Vending Machine Product Placement – Big Business.

In 2021, global spending on product placement reached a new high of £19bn, a whopping 14% increase over the total spend for 2020. With product placement in films costing anywhere from £30,000 to £250,000 per year, so it’s unsurprising that the big brands are taking up these opportunities most regularly.

Vending has a special place in the world of product placement, adorning corridors, warehouses, staff rooms, offices and a range of other settings, without looking at all out of place. Brands like Coca Cola and Pepsi have the visual identity to brighten any scene and draw the viewers eye at the same time.

You’ve likely seen vending machines on the big and small screen hundreds of times over the years, but you’re far less likely to be able to pick them out in the background, which is why they work so well. You’re also less likely to have registered verbal product placement (when a brand name is spoken in dialogue between characters), as it’s even less obvious than visual product placement.

The image below is courtesy of Product Placement Blog

Product placement has been proven to deliver substantial return on investment for companies, with subconscious recognition of brands increasing consumers’ desire to talk about, search for and have a positive attitude towards brands. So even if a vending machine isn’t front and centre in a scene, the odds are that your brain has clocked the bright lights, colourful branding or range of products inside the machine.

We took a quick poll around the office and most of our team couldn’t recall specific examples of product placements they’d seen, but the vast majority knew the exact brands, including Coca Cola, Ben and Jerry’s and Fiji Water. Whilst not at all scientific, this does demonstrate in the most basic form how product placement for food and drink vending brands can be highly effective at building ‘Top of Mind Awareness’.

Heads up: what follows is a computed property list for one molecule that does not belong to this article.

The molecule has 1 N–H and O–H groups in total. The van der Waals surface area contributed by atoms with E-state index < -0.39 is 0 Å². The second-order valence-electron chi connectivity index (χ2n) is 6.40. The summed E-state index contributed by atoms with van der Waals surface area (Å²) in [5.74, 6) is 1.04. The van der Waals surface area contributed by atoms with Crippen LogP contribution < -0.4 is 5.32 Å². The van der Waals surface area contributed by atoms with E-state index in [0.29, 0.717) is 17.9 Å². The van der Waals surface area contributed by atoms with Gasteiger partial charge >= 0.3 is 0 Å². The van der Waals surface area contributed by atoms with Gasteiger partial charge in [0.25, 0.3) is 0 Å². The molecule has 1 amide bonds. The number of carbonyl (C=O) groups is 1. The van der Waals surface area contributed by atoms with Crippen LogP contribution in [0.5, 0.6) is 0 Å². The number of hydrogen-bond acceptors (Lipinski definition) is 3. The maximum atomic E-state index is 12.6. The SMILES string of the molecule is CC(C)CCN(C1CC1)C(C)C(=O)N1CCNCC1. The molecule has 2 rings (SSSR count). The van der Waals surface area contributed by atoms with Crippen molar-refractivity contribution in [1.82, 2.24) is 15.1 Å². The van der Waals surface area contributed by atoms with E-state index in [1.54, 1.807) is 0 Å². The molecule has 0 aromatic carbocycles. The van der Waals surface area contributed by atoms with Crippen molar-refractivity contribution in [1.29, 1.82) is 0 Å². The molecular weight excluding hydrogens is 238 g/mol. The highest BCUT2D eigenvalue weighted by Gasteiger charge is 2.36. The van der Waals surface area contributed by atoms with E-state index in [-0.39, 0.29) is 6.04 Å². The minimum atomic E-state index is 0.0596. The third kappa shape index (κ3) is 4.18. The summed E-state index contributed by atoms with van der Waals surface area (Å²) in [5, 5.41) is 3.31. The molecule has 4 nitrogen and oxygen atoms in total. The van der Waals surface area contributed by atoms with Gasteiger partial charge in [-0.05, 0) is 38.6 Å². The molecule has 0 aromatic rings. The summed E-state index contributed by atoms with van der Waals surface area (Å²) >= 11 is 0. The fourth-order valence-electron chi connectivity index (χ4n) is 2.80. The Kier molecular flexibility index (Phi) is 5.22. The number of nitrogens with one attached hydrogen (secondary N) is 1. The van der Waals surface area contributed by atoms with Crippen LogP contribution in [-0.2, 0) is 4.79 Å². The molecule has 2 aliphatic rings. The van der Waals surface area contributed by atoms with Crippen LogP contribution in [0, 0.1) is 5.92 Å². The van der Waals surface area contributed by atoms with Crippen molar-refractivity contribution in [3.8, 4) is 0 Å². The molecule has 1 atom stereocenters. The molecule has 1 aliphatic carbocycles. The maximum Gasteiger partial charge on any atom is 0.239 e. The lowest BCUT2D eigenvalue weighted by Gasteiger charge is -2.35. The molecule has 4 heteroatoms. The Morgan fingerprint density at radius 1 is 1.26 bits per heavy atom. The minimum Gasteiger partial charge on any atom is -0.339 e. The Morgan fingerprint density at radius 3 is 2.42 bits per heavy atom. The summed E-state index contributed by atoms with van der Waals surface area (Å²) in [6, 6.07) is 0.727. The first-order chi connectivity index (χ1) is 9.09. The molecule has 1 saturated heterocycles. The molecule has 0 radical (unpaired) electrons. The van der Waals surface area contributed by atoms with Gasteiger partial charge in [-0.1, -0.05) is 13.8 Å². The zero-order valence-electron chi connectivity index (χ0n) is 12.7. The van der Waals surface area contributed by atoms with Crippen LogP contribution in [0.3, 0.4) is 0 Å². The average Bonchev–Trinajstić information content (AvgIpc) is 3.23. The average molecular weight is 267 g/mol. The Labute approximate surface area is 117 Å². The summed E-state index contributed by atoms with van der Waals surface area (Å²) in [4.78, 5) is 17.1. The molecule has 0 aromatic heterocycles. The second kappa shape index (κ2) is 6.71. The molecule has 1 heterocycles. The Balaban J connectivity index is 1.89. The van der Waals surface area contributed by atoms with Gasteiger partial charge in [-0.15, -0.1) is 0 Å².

That’s not to say that product placement is always subtle, with some films and TV series’ paid placements now synonymous with the films themselves. Take the James Bond film franchise as a prime example, and we can almost guarantee that if we asked you which car brand Bond drives, you’d respond with ‘Aston Martin’.

Likewise, if you were asked to identify the brand of shoe that Marty McFly wears in Back to the Future II, odds are you’ll say ‘Nike’ – the product tie-in was also supported with a 1,000 run limited edition shoe in 2011, so fans could get their own slice of Back to the Future magic.

The image below is courtesy of The Atlas.

Whatever the product, if the placement is done well, it can be massive for a brand. To this date, James Bond still drives an Aston Martin, and limited-edition Nike shoes are immensely popular.

Coca Cola and Pepsi have been doing this with vending machines in films and TV series for decades, and with the high return on investment, will no doubt continue to do so for decades to come. The big question is, with returns from product placement continuing to rise and investment skyrocketing, will we start to see smaller food and drink brands step onto the ladder?

In the next film you watch, you might just have your eye drawn by a product or machine that, for once, isn’t red or blue.